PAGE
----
The secrets to impressing the judges assessing your business award entry

Wanting to impress the judges who are reviewing your business award entry is, of course, a given.

Yet, it’s amazing how many business award entrants fail to consider how they can make a great impression on the judges. Your award entry only has a few minutes to make an impact. So it makes sense to present the best possible entry.

We spoke to three award entry judges, all of whom agreed that there are two key ways that business award entries can grab the judges’ attention – for the right reasons.

Rosemary Gillespie, a judge on the prestigious Consensus Awards, is always struck by how entrants don’t take the opportunity to simply and clearly answer the questions. This means that the judges don’t ‘get’ what the entrant has done and the results.

‘Many entrants have great products or services to showcase, but they don’t address the questions set in the award entry,’ she says. ‘Often, they’ll copy and paste content from their marketing materials and try to make it fit the question. It’s always so obvious as their responses are too general. And it immediately brings their award entry down in the judges’ eyes.’

Two seasoned business award judges in the IT industry, Erin Mikan and John McVicker, agree with Rosemary that award entries need to clearly address the questions.

‘Many entries regurgitate their company’s marketing spiel,’ says John. ‘They don’t tailor their entries to the questions being asked. Entrants aren’t doing themselves any favours with the judges when they fail to address the questions properly; it’s tedious for judges to spend time trying to understand what it is about the entrant that deserves a win.’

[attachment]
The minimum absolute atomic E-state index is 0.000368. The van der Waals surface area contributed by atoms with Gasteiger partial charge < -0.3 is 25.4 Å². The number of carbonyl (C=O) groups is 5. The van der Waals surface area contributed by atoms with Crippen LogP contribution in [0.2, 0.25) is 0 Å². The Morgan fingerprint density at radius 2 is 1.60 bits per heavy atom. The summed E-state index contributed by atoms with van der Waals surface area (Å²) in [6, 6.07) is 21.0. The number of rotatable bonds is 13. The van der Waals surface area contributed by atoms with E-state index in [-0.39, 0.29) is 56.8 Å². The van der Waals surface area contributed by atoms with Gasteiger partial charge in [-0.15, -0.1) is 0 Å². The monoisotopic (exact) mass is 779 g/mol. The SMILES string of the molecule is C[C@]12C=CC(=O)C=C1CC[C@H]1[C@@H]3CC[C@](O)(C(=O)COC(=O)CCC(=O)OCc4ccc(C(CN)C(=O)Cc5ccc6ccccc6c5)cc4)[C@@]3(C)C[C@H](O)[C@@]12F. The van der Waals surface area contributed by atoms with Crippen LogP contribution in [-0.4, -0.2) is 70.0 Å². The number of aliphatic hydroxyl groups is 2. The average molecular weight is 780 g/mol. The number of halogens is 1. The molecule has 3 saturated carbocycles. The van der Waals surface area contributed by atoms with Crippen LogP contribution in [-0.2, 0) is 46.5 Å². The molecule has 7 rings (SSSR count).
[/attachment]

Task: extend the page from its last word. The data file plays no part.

Erin shares John’s experience. ‘So many entries have clearly been written by a company’s marketing team rather than by the person or team who has actually done the work,’ says Erin. ‘This takes away from their achievement because words are wasted giving unasked for detail about the company’s history or trying to “sell” the product.

Another mistake is that award entrants don’t present enough evidence for the positive impact that their team, product, service or project has had.

‘The opportunity to describe the benefits of the innovation or solution as fully as possible is lost – and that’s a shame because it could have been a winner,’ says Erin.

John too sees many entries that don’t highlight the results delivered by the award nominee or the project, product or service being nominated. ‘Succinctly setting out the results or outcomes with stats or data as evidence would make a big difference. Too many award entries don’t present firm evidence or a summary of what was achieved. Those that do instantly stand out. It’s so much easier to assess whether an entrant deserves an award win when they’ve clearly presented hard evidence for their successes,’ says John.

Erin believes that no matter what sector you’re in, you should always include what she calls “the human element”. ‘It’s by highlighting the impact that your innovation, project or research has on people that makes a business award entry so much more compelling,’ explains Erin. ‘The entrant should show how they’ve channelled their passion into solving a problem or achieving their goals and what the positive impact has been on their clients, customers, users, their team or their industry. Very often there are quite personal stories behind an achievement and they deserve to be shared. Bringing it back to people is exceptionally powerful and what gives a business award entry real heart.’

Rosemary is also struck by how poorly entrants present their submissions. ‘It’s obvious that entrants don’t read their entries before they submit them. Lots of entries are riddled with typos and grammatical errors, which gives a poor impression. Taking a few minutes to go back over the entry to check that it’s free of errors would make it so much easier for the judges to read. And if it’s easy for the judges to understand, that makes a much better impression,’ says Rosemary.

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